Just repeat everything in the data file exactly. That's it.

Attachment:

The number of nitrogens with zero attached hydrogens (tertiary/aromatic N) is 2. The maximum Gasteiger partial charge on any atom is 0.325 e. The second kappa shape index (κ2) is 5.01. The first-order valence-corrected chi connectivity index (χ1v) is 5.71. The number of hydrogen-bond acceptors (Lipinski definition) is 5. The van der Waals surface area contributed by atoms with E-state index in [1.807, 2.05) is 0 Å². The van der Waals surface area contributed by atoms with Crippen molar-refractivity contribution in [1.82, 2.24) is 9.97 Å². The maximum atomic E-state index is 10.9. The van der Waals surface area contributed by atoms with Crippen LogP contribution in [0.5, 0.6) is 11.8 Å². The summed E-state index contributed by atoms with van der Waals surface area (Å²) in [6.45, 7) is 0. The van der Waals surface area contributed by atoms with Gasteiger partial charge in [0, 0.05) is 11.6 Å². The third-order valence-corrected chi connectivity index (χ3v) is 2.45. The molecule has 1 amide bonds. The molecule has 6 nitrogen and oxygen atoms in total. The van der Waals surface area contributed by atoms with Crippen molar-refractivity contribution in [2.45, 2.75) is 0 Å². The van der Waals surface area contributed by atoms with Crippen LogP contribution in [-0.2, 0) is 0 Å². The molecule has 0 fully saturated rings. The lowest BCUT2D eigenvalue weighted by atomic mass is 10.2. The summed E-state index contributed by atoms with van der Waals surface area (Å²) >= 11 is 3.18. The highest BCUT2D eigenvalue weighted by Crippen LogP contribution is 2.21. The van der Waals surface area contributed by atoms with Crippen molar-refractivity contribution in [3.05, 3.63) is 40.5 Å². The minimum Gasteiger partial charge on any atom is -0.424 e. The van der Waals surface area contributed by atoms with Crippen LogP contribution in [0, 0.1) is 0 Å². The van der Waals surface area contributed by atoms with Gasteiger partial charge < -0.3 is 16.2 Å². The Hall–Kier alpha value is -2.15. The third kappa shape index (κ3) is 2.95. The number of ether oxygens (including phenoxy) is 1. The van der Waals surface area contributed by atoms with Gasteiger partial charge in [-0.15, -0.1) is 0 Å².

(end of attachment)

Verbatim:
The number of nitrogens with zero attached hydrogens (tertiary/aromatic N) is 2. The maximum Gasteiger partial charge on any atom is 0.325 e. The second kappa shape index (κ2) is 5.01. The first-order valence-corrected chi connectivity index (χ1v) is 5.71. The number of hydrogen-bond acceptors (Lipinski definition) is 5. The van der Waals surface area contributed by atoms with E-state index in [1.807, 2.05) is 0 Å². The van der Waals surface area contributed by atoms with Crippen molar-refractivity contribution in [1.82, 2.24) is 9.97 Å². The maximum atomic E-state index is 10.9. The van der Waals surface area contributed by atoms with Crippen LogP contribution in [0.5, 0.6) is 11.8 Å². The summed E-state index contributed by atoms with van der Waals surface area (Å²) in [6.45, 7) is 0. The van der Waals surface area contributed by atoms with Gasteiger partial charge in [0, 0.05) is 11.6 Å². The third-order valence-corrected chi connectivity index (χ3v) is 2.45. The molecule has 1 amide bonds. The molecule has 6 nitrogen and oxygen atoms in total. The van der Waals surface area contributed by atoms with Crippen molar-refractivity contribution in [2.45, 2.75) is 0 Å². The van der Waals surface area contributed by atoms with Crippen LogP contribution in [-0.2, 0) is 0 Å². The molecule has 0 fully saturated rings. The lowest BCUT2D eigenvalue weighted by atomic mass is 10.2. The summed E-state index contributed by atoms with van der Waals surface area (Å²) >= 11 is 3.18. The highest BCUT2D eigenvalue weighted by Crippen LogP contribution is 2.21. The van der Waals surface area contributed by atoms with Crippen molar-refractivity contribution in [3.05, 3.63) is 40.5 Å². The minimum Gasteiger partial charge on any atom is -0.424 e. The van der Waals surface area contributed by atoms with Crippen LogP contribution in [0, 0.1) is 0 Å². The van der Waals surface area contributed by atoms with Gasteiger partial charge < -0.3 is 16.2 Å². The Hall–Kier alpha value is -2.15. The third kappa shape index (κ3) is 2.95. The number of ether oxygens (including phenoxy) is 1. The van der Waals surface area contributed by atoms with Gasteiger partial charge in [-0.15, -0.1) is 0 Å².